21 Feb 2022

Film's digital screen revolution

From The Detail, 5:00 am on 21 February 2022
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Behind the scenes on a virtual production stage Photo: Supplied / CerebralFix

Green screen technology opened a vast array of possibilities for visual effects in the film industry, but now there's a new kid in town - virtual production.

And it looks like it's here to stay with potentially far reaching consequences. Big blockbuster productions have already been venturing into the world of digital screens.

One of the first was Disney's The Mandalorian. But Marvel's yet-to-be released Thor Love and Thunder, directed by Taika Waititi, and DC's The Batman also use them.

Netflix period series 1899 was meant to be shot in a number of different locations but because of the pandemic, opted to use virtual production as well.

Here in New Zealand, the University of Canterbury announced last month it was spending $97 million on a new digital screen campus that would be built on 14 hectares of its own redeveloped land.

Today The Detail's Jessie Chiang looks at how digital screens are shaking up our film industry.

The programme director for the new campus, Andy Phelps, explains what digital screens actually are and why they're so revolutionary.

"The idea is that you've either filmed a location or you've got a virtual creation...and you build a ring of screens and then you film your action and your actors in front of those screens [with what you've already filmed]," he says.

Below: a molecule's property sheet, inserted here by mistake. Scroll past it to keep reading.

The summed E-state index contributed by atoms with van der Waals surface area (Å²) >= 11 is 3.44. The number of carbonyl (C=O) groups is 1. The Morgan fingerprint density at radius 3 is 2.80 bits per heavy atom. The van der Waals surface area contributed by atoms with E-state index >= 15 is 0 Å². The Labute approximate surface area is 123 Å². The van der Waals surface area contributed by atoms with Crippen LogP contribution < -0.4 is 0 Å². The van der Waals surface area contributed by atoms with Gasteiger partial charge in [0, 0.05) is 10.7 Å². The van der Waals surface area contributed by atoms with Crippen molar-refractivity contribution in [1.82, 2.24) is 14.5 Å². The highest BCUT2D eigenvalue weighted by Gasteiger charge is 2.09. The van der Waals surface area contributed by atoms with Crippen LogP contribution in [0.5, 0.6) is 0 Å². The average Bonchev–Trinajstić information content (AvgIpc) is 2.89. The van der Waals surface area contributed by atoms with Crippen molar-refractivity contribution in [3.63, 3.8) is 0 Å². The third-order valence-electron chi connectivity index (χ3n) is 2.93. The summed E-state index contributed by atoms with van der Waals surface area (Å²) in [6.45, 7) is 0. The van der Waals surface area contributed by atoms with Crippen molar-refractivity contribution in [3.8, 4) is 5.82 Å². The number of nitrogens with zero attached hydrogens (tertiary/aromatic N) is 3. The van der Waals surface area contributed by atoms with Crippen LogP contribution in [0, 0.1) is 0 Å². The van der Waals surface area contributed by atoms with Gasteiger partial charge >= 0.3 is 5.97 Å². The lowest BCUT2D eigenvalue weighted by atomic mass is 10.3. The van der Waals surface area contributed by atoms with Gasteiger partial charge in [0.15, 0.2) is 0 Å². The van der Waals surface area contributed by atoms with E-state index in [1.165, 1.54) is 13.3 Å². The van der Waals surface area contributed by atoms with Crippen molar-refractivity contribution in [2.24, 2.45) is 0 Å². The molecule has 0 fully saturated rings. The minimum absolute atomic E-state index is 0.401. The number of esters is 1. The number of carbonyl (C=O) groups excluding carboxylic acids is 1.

"You can render CGI directly into that, control the angles that we're looking at, move the scenery either with the actor or against the actor.

"We're at the very beginning of what can be done with these kinds of things and eventually we may get into filming a scene with two actors who are not actually in the same place."

The new university campus, which could take till 2025 to be fully built, will also have a strong commercial focus - making it the first of its kind in Australasia.

It will have sound, recording and colour correction studios, game development labs, editing suites, a theatre and of course digital screens.

Simon Waterhouse is the managing director of Resonate, a Christchurch-based film production company that's quickly realised the power of virtual production.

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Photo: Supplied

"It's going to completely change the way we make films for better or worse," he says.

"People kind of think of virtual production as a visual effects workflow...a replacement for green screen but actually it can be a substitute for an entire location shoot."

And that could have a massive impact on the New Zealand film industry.

"We've got an iconic landscape that's appeared in dozens and dozens of amazing films and that's been what's brought productions to New Zealand," says Waterhouse.

"So how is New Zealand going to adapt its film industry to compete when real locations are suddenly no longer in demand?"

Waterhouse explores the implications of the new technology and how it will fit with traditional film practices.

"A lot of people have been talking about the technology and what it can do but not actually how it's going to disrupt the film industry," he says.


PIJF Photo: .